“Should the Palestinians seek justice at the International Criminal Court?,” by Richard Falk — Albert G. Milbank Professor Emeritus of International Law and Practice and Professor Emeritus of Politics and International Affairs at Princeton University; former United Nations Special Rapporteur on Occupied Palestine; former professor at the Universities of Harvard and Ohio State; and Chair of the Board of Directors of the Nuclear Age Peace Foundation.
Here are a series of here’s-how-absurd-Trump-is stories from/about his recent comments on Sweden by The Local Sweden (The Local is a great English-language news source, with one for each major western European nation):
February 2nd: “Swedish neo-Nazis held over Gothenburg refugee centre blast“
“A thousand to mock Trump with Copenhagen ‘Pray for Sweden’ vigil“ — LOL: “The event, which nearly 3,000 people have expressed interest in and which which has been viewed by more than 250,000 people, has been cleared with the Copenhagen Police. ‘Please remember to bring fake flowers,’ Artpusher, the Danish prankster behind the event, told The Local.”
“Minister blasts Sweden Democrats’ Wall Street Journal op-ed: ‘They’re lying about Sweden’“ — “Sweden’s justice and migration minister has accused anti-immigration party leaders of lying about Sweden after they wrote in the Wall Street Journal that Donald Trump was right in his comments about immigration. He spoke hours after Sweden Democrat bosses Jimmie Åkesson and Mattias Karlsson wrote in an opinion piece published in the Wall Street Journal on Thursday that ‘Mr Trump did not exaggerate Sweden’s current problems’ when he falsely suggested that immigration had sparked a rising crime wave in the country. … A total of 112 people were victims of deadly violence in Sweden in 2015, according to the National Council for Crime Prevention (Brå). Deadly violence has decreased since the 1990s. … Riddled with factual inaccuracies (some of which were debunked by The Local), filmmaker Ami Horowitz’ report on the US network was heavily criticized by many Swedes earlier this week, including two police officers featured in the video who said they had been misled and their quotes taken out of context.”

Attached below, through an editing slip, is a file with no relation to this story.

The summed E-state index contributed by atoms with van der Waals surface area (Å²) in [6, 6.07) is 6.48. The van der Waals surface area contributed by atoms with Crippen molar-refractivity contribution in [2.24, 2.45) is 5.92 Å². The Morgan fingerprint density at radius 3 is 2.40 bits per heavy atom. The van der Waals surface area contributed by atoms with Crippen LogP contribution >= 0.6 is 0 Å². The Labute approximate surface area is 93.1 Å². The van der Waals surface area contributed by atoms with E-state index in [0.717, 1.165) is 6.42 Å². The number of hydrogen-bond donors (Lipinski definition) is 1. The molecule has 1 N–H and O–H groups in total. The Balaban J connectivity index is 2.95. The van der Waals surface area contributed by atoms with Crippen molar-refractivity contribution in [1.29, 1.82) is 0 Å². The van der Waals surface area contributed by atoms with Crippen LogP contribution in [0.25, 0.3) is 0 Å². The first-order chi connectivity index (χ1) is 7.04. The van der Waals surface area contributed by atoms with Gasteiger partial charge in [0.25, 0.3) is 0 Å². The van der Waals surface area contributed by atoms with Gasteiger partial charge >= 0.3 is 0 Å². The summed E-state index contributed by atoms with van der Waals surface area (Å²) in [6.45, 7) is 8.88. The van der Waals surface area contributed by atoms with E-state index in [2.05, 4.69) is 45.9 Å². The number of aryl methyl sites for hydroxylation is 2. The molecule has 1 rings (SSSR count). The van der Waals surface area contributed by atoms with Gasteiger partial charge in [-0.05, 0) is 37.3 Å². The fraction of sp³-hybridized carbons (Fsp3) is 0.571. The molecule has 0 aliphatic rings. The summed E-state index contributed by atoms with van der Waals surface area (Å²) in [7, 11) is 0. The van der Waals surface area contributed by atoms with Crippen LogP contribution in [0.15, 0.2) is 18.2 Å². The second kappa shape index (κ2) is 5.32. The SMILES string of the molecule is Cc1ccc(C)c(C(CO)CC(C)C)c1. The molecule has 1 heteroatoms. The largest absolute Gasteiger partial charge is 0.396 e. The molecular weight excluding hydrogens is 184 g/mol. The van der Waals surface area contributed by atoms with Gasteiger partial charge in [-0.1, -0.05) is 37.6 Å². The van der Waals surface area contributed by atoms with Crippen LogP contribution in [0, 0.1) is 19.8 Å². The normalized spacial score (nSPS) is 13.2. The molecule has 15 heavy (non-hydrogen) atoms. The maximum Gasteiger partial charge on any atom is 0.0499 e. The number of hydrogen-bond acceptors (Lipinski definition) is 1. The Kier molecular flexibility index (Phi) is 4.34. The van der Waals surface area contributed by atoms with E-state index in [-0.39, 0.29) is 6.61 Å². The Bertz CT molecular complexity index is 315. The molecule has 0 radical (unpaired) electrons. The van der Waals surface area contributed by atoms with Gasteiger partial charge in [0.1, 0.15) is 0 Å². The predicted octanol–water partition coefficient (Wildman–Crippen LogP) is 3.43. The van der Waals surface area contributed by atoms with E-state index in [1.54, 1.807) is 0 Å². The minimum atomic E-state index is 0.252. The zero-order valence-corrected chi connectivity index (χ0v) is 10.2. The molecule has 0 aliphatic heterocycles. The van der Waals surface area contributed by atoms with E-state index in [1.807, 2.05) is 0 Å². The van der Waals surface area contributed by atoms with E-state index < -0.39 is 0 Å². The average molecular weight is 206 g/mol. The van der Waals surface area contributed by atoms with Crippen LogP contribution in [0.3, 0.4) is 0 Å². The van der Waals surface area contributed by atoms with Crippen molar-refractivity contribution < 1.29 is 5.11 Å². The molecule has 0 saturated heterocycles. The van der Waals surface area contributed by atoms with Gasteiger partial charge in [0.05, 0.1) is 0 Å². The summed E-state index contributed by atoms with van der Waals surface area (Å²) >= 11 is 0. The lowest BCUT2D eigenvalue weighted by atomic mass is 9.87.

“Analysis: Why Trump’s false claims are bad news for Sweden“ — “Trump later clarified his comments, but not before causing major confusion after a fairly quiet Friday in the Nordic country, where some of the biggest stories had included a man setting himself on fire for unknown reasons in Stockholm, talk about Eurovision try-outs, and a picture of an elk humping a wooden elk. … Reported rapes rose by 13 percent in 2016. However, the number dipped by 12 percent in 2015, the year of the refugee crisis. Some stats: In 2016 there were 67 reported rape incidents per 100,000 people, 60 in 2015, 69 in 2014, 63 in 2013, 66 in 2012, 69 in 2011, 64 in 2010 and 2009, 59 in 2008 and 52 in 2007. The 2016 figures are preliminary statistics compiled by Brå. It is hard to see when in the past few years this “absolute surge” took place. In fact, deadly violence in Sweden is still around 1 per 100,000 people, compared to 5 per 100,000 in the US, according to an FBI cited by the TT newswire. But as history shows, once a lie sticks, it is hard to get it unstuck. In the 1960s, Dwight D Eisenhower claimed in a speech that Sweden’s welfare policies had contributed to a high rate of suicide, thus starting a still oft-quoted myth that Sweden has the highest suicide rate in the world (it doesn’t). … In the Fox News interview, it is also claimed that ‘Sweden had its first terrorist Islamic attack not that long ago.’ It does not specify what that refers to, but a suicide bomber did try to launch an attack in Stockholm in 2010 – years before the refugee influx of 2015. He managed to kill only himself. The far-right sword attack on a school in Trollhättan in the autumn of 2015 was far more deadly, but does not get a mention in the Fox News clip. There have not been any other terror attacks linked to Islamism in Sweden in recent years. An incident at a Malmö mosque last year – which was claimed by Isis but not considered a terror attack by a Swedish court – caused only minor smoke damage to the building.”